Some trailer sailors LOVE it, and never want to give it up. For some, the idea of setting up and breaking down the boat gets old, and they look at other options. One is, of course, renting a slip. That's typically the most expensive option, but if you want shore power, it's really the only option (there are lots of threads on solar and wind power, if you're interested). The next less expensive options are moorings and keeping the boat rigged on a trailer at a marina/boat yard. Given what you've said your goals are in a boat, if you decide to stick with a trailerable boat, this last option may be advantageous. You find a marina in a place where you'll sail most regularly and you keep the boat out of the water when you aren't using it, but still avoid having to break it down and set it up every time. It can also be broken down and towed to other venues when you want to. You still won't have shore power, and if you overnight you'll need to anchor or rent a slip, but it's a nice compromise that lets you get on the water faster.
What I'd respectfully suggest, though, is that you don't know enough to start to understand the compromises involved, and your best bet is to go look at boats. And I don't just mean one or two, I mean 15-20. Look at 18'ers, 20's, 22's, 25's, and if you can find them, a few 27's. Look at what you get with the different sizes, and decide which size best meets your anticipated use. Sit in the 22's cabin, and imagine the two of you (or more, if you have kids) sleeping there and then waking the next morning; how do you prepare breakfast? How do you handle your morning routine (shower, shave, teeth, etc.)? Where is the head located; does it offer enough privacy for your wife? What if one of you needs to "go" during the night, does it require waking the other person before the head can be used? Sit in the cockpit - is it big enough for your wife to sit comfortably while you're working the tiller (since most boats in that size range don't have wheels)? If you plan on having guests regularly, is the cockpit big enough for everyone?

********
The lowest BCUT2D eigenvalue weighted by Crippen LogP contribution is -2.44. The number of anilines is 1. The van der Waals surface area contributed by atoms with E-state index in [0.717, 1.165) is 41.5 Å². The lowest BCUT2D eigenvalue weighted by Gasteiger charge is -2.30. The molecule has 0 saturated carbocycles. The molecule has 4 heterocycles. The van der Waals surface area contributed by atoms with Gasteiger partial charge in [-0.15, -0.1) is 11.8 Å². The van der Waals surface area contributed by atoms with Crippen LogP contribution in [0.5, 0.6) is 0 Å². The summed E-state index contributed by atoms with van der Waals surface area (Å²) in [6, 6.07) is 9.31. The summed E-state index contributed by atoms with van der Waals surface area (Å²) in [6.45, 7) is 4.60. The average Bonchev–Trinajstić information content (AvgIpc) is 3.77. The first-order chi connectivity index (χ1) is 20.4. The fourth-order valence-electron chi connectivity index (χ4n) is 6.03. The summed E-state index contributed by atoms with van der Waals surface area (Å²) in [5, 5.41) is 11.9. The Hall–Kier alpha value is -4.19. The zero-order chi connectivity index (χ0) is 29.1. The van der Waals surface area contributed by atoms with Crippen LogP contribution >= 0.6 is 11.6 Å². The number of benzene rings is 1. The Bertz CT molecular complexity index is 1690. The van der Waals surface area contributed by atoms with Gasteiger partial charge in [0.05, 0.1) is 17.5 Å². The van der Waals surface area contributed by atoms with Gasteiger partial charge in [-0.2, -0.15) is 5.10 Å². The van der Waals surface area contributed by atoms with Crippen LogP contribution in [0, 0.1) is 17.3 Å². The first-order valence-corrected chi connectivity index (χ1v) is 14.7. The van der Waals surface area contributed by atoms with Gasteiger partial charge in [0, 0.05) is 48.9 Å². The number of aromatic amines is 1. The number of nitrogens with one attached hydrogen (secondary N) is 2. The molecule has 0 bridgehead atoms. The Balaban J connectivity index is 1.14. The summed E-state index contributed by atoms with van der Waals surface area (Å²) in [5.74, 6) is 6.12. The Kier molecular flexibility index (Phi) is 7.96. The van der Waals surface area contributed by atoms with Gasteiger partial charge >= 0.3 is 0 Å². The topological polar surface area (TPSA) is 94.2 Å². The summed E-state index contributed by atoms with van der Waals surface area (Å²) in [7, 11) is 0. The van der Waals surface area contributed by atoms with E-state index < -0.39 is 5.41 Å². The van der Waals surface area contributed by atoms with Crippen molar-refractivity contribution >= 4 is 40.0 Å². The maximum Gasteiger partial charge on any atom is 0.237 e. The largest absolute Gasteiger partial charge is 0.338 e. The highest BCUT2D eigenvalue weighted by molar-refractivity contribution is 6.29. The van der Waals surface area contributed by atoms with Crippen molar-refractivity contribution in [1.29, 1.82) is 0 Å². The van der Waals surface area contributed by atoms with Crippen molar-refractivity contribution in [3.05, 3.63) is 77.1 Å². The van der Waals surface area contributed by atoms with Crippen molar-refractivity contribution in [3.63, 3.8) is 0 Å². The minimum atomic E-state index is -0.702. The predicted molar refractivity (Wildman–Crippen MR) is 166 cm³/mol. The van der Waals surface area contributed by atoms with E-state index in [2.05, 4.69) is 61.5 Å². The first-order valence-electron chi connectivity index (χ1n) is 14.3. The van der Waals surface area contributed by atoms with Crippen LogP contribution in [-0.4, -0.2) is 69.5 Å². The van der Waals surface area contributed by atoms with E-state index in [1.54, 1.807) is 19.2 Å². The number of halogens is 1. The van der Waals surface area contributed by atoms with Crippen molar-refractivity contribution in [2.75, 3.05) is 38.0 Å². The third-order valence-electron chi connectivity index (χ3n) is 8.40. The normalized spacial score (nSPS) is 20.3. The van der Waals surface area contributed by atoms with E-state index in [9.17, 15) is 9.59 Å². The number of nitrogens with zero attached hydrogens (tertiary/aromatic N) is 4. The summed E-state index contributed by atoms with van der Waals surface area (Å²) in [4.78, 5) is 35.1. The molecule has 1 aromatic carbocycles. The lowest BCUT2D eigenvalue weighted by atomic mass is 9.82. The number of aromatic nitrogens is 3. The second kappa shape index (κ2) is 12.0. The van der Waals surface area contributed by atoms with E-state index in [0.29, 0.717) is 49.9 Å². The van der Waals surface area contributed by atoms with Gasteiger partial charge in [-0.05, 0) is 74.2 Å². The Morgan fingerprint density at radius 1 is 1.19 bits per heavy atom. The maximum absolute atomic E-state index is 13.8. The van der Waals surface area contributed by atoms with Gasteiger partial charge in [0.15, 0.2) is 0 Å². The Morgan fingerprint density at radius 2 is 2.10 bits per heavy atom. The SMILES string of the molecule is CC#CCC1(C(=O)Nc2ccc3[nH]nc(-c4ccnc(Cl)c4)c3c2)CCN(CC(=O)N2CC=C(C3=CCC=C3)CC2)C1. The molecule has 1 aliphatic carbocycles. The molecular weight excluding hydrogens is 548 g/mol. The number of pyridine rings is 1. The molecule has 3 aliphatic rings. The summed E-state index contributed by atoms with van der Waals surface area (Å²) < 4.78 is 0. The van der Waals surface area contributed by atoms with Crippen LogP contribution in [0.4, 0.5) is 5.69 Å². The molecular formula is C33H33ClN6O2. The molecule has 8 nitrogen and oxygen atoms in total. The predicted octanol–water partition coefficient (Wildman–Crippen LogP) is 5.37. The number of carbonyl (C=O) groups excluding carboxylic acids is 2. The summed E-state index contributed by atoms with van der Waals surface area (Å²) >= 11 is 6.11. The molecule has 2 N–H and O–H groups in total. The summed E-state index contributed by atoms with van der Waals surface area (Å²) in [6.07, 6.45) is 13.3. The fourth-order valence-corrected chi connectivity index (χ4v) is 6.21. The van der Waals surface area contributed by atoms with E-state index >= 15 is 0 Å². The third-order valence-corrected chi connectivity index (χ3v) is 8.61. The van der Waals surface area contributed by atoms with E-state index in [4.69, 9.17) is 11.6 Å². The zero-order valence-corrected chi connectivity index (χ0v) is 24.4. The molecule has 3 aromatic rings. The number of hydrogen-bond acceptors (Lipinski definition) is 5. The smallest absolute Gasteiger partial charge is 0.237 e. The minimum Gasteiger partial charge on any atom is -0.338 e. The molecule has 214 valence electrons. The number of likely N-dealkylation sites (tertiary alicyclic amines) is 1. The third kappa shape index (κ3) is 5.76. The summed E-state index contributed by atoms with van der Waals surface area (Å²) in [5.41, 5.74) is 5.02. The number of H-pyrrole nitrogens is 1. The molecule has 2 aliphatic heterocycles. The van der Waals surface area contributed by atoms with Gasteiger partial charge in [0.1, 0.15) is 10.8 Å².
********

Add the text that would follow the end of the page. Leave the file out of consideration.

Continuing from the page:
Once you've been aboard a bunch of boats, then think about your intended use again. As I said, for some a 22 is a PERFECT boat. For me, with my family, there's no way we could make that work. Although we liked the IDEA of trailering our boat, the time lost rigging and breaking down the boat was a non-starter for us because we have 2 young kids. They would be going nuts during that time, and it wouldn't wind up being an enjoyable time. Eventually, we accepted this fact and went with a slip, and then went with a bigger, more comfortable boat. A trailerable may be just the ticket for you, but I want to make sure you have a good sense of what will be involved, because the last thing I want is for you to buy something that becomes an albatross.
All that being said, go back and read Denise's first post - I think she covered almost all of that, and in far fewer words than I did.
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1980 Allmand 31
1975 Albacore 15
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Last edited by jimgo; 10-27-2013 at 12:47 AM.